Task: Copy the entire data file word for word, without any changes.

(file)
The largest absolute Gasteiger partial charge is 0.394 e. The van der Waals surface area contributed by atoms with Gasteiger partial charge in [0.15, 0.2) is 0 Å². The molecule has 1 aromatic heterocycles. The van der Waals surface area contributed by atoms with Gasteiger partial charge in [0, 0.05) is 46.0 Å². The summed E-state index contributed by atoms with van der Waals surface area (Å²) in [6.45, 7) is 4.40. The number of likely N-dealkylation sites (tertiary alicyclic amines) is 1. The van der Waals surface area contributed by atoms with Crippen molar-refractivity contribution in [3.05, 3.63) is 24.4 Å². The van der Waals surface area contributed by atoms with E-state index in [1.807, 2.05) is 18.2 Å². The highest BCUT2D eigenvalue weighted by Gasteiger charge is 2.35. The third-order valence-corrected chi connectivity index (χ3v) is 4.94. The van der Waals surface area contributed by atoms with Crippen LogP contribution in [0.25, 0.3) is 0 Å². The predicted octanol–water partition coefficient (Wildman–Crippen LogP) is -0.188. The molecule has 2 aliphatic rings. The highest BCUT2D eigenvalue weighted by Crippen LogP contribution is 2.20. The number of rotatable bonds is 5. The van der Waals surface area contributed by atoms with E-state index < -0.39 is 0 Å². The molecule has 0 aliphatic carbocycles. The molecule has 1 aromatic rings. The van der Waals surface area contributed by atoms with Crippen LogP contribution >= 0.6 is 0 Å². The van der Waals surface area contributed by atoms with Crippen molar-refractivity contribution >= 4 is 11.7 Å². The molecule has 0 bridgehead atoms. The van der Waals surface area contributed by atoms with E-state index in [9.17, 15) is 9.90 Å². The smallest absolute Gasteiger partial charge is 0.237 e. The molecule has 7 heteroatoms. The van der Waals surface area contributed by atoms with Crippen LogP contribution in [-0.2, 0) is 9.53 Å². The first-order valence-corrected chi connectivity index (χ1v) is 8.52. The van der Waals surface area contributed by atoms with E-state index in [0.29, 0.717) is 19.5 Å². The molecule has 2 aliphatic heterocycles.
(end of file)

The largest absolute Gasteiger partial charge is 0.394 e. The van der Waals surface area contributed by atoms with Gasteiger partial charge in [0.15, 0.2) is 0 Å². The molecule has 1 aromatic heterocycles. The van der Waals surface area contributed by atoms with Gasteiger partial charge in [0, 0.05) is 46.0 Å². The summed E-state index contributed by atoms with van der Waals surface area (Å²) in [6.45, 7) is 4.40. The number of likely N-dealkylation sites (tertiary alicyclic amines) is 1. The van der Waals surface area contributed by atoms with Crippen molar-refractivity contribution in [3.05, 3.63) is 24.4 Å². The van der Waals surface area contributed by atoms with E-state index in [1.807, 2.05) is 18.2 Å². The highest BCUT2D eigenvalue weighted by Gasteiger charge is 2.35. The third-order valence-corrected chi connectivity index (χ3v) is 4.94. The van der Waals surface area contributed by atoms with Crippen LogP contribution in [0.25, 0.3) is 0 Å². The predicted octanol–water partition coefficient (Wildman–Crippen LogP) is -0.188. The molecule has 2 aliphatic rings. The highest BCUT2D eigenvalue weighted by Crippen LogP contribution is 2.20. The number of rotatable bonds is 5. The van der Waals surface area contributed by atoms with E-state index < -0.39 is 0 Å². The molecule has 0 aliphatic carbocycles. The molecule has 1 aromatic rings. The van der Waals surface area contributed by atoms with Crippen LogP contribution >= 0.6 is 0 Å². The van der Waals surface area contributed by atoms with Crippen molar-refractivity contribution >= 4 is 11.7 Å². The molecule has 0 bridgehead atoms. The van der Waals surface area contributed by atoms with E-state index in [9.17, 15) is 9.90 Å². The smallest absolute Gasteiger partial charge is 0.237 e. The molecule has 7 heteroatoms. The van der Waals surface area contributed by atoms with Crippen LogP contribution in [-0.2, 0) is 9.53 Å². The first-order valence-corrected chi connectivity index (χ1v) is 8.52. The van der Waals surface area contributed by atoms with E-state index in [0.29, 0.717) is 19.5 Å². The molecule has 2 aliphatic heterocycles.